- Knox, 28, claims officers subjected her to 'degrading smacks to the head'
- Claims she wrongly accused man of murder because she was 'threatened'
- ECHR case comes after an Italian judge cleared her of slandering police
- Knox was cleared of murdering British student Meredith Kercher in 2007
By Simon Tomlinson for MailOnline
Published: 10:56 GMT, 18 May 2016 | Updated: 14:10 GMT, 18 May 2016
'Degrading smacks to the head': The European Court of Human Rights has accepted a case by Amanda Knox (pictured) that she was mistreated by Italian police during their murder investigation
Amanda Knox's case against Italian police that she was mistreated during their murder investigation has been accepted by the European Court of Human Rights.
Knox, who was cleared last year of murdering British student Meredith Kercher, claims she was slapped and threatened by officers during her interrogation.
The 28-year-old had initially been charged with slandering police in Perugia by claiming they interviewed her under duress.
But a judge in Florence threw out the case in January, paving the way for her to submit a claim to the European Court of Human Rights (ECHR).
Knox alleges that she was subjected to inhumane treatment including 'degrading smacks to the head' during questioning after she was initially arrested for murder in November 2007.
The case also claims the American was not provided with a lawyer or official interpreter, it was reported by The Local, which cited Corriere della Sera.
During that questioning, she wrongly accused Congolese bar owner Patrick Lumumba of murdering Miss Kercher.
Lumumba spent two weeks in jail in 2007 before he was cleared.
Knox was sentenced to time served for slander because she had already spent about four years in an Italian jail.
She later said she fingered Lumumba because police 'threatened' her and she was under severe mental strain after many hours of interrogation.
The ECHR will now request more information from the Italian government before the case is brought to trial, but the process could take several years.
Amanda Knox (centre) speaks to the media outside her parents' home in Seattle, Washington, in March 2015 after she and ex-boyfriend Raffaele Sollecito were acquitted of murdering British student Meredith Kercher
Luciano Ghirga, one of Knox's lawyers, said: 'The court's acceptance of the appeal is great news. It's difficult to get cases accepted.'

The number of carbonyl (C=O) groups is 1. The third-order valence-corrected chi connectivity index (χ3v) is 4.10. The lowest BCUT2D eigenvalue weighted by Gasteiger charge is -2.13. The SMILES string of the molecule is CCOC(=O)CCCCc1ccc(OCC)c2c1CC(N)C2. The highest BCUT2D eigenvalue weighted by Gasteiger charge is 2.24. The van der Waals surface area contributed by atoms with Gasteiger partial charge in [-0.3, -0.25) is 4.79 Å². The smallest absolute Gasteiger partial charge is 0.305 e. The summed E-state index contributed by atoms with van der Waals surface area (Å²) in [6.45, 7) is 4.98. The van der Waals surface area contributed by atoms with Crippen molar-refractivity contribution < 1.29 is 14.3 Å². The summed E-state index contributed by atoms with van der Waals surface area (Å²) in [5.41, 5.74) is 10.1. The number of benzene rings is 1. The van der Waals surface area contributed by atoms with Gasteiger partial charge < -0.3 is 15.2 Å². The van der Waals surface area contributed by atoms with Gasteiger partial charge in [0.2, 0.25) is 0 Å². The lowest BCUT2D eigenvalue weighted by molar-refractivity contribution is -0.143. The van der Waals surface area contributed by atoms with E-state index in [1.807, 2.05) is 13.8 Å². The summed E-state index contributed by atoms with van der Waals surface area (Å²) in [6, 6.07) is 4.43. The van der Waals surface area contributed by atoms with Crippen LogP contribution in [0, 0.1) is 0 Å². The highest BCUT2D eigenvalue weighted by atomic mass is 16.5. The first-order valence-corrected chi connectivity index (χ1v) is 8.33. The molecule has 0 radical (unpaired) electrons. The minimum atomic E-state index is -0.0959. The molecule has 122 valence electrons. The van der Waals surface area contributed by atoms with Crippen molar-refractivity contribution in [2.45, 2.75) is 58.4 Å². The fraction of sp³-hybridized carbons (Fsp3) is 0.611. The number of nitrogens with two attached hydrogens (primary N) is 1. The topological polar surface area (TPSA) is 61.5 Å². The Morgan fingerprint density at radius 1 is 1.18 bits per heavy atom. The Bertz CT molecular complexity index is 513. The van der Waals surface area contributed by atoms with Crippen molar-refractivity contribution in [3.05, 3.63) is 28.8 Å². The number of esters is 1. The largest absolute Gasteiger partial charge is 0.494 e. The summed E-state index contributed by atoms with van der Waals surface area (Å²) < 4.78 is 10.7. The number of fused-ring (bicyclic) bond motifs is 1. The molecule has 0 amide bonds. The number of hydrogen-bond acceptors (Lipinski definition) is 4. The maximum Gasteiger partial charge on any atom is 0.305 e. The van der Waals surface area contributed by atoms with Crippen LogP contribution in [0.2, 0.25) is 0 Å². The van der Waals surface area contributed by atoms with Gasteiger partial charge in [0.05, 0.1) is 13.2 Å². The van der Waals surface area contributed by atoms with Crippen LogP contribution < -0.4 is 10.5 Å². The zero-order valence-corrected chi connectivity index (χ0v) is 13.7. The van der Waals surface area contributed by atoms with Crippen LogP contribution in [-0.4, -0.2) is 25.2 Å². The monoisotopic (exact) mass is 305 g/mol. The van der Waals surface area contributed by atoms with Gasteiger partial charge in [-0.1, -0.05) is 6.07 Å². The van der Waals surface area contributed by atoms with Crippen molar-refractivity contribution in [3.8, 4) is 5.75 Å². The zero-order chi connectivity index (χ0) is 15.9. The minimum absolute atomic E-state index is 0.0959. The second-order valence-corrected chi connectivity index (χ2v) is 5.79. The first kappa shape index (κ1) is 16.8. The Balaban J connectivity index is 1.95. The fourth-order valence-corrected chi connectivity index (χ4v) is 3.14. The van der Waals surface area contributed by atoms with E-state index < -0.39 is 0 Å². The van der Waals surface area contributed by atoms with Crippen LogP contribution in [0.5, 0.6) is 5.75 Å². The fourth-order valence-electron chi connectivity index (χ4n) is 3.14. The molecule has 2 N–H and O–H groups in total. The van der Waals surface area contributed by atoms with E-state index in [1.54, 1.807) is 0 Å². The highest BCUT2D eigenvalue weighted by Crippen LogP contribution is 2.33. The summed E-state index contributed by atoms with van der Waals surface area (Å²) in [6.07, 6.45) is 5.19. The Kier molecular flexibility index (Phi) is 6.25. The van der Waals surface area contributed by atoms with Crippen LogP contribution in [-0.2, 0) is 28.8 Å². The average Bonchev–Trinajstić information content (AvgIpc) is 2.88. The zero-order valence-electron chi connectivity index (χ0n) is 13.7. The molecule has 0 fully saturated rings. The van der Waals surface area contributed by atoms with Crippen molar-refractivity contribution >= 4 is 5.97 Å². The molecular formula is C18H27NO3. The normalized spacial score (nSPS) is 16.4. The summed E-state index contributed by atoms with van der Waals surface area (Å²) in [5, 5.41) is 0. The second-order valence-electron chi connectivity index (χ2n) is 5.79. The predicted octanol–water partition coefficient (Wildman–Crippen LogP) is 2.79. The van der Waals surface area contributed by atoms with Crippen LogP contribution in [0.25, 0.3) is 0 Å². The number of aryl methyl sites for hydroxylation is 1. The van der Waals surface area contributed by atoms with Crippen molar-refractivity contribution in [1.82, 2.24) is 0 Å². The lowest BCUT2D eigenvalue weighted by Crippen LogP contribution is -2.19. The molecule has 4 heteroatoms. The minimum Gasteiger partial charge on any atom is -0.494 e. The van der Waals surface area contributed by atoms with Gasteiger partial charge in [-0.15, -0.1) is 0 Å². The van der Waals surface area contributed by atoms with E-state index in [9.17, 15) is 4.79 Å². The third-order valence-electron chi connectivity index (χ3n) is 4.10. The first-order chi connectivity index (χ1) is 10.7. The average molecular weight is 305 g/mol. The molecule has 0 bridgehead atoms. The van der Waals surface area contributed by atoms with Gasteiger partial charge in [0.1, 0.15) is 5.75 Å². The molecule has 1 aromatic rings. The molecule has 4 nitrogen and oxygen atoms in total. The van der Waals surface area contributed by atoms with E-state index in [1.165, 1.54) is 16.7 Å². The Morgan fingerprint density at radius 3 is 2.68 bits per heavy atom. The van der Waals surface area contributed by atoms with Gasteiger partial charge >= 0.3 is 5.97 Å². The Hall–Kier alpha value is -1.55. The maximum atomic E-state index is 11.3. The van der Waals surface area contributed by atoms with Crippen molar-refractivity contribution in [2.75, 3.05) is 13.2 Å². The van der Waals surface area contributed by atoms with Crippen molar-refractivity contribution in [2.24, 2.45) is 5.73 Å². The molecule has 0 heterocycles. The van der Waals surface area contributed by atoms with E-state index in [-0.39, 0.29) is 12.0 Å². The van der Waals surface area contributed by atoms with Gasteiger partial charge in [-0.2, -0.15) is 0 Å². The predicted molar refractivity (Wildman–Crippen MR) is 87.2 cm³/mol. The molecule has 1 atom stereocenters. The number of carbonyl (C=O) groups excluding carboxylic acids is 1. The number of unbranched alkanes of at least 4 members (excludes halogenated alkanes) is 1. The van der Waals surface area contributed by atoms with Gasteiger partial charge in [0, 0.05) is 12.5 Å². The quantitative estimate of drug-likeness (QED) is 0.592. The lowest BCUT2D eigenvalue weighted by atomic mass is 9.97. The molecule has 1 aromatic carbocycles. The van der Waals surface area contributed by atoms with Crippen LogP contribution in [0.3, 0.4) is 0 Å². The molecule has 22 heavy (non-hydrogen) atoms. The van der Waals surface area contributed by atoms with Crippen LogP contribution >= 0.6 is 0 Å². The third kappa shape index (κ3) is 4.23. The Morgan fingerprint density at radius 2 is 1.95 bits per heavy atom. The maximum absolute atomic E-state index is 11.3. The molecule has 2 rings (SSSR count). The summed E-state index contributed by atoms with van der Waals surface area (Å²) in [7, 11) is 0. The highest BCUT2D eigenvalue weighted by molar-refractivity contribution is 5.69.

'I can't say it gives me any satisfaction, however, as so much suffering has already been caused.'
Miss Kercher, 21, was discovered in a pool of blood in the house she shared with Knox in Perugia in November 2007.
The British student had been stabbed four times and her throat slit in what the Italian courts claimed was a sex-game gone wrong.
Knox and her boyfriend Raffaele Sollecito were found guilty of murder and sentenced to 26 years in jail in 2009.
Knox and ex-boyfriend Raffaele Sollecito (left) were initially found guilty of murdering Meredith Kercher (right) in 2009. They were later acquitted before being found guilty again and finally acquitted by Italy's highest court
However, they were acquitted in 2011 after evidence used against the pair was found to be flawed.
Knox immediately returned to the United States protesting her innocence, but in January 2014, the Italian courts overturned that acquittal and reinstated the guilty verdict.
However, the case ultimately went to the Supreme Court and their conviction was overturned in March 2015.
Six months later, the Court of Cassation issued a formal explanation of why the pair had been cleared, saying there was an 'absolute lack of biological traces' of Knox or Sollecito in the room or on Miss Kercher's body.
The judges wrote: 'The international spotlight on the case in fact resulted in the investigation undergoing a sudden acceleration, that, in the frantic search for one or more guilty parties to consign to international public opinion, certainly didn't help the search for substantial truth.'
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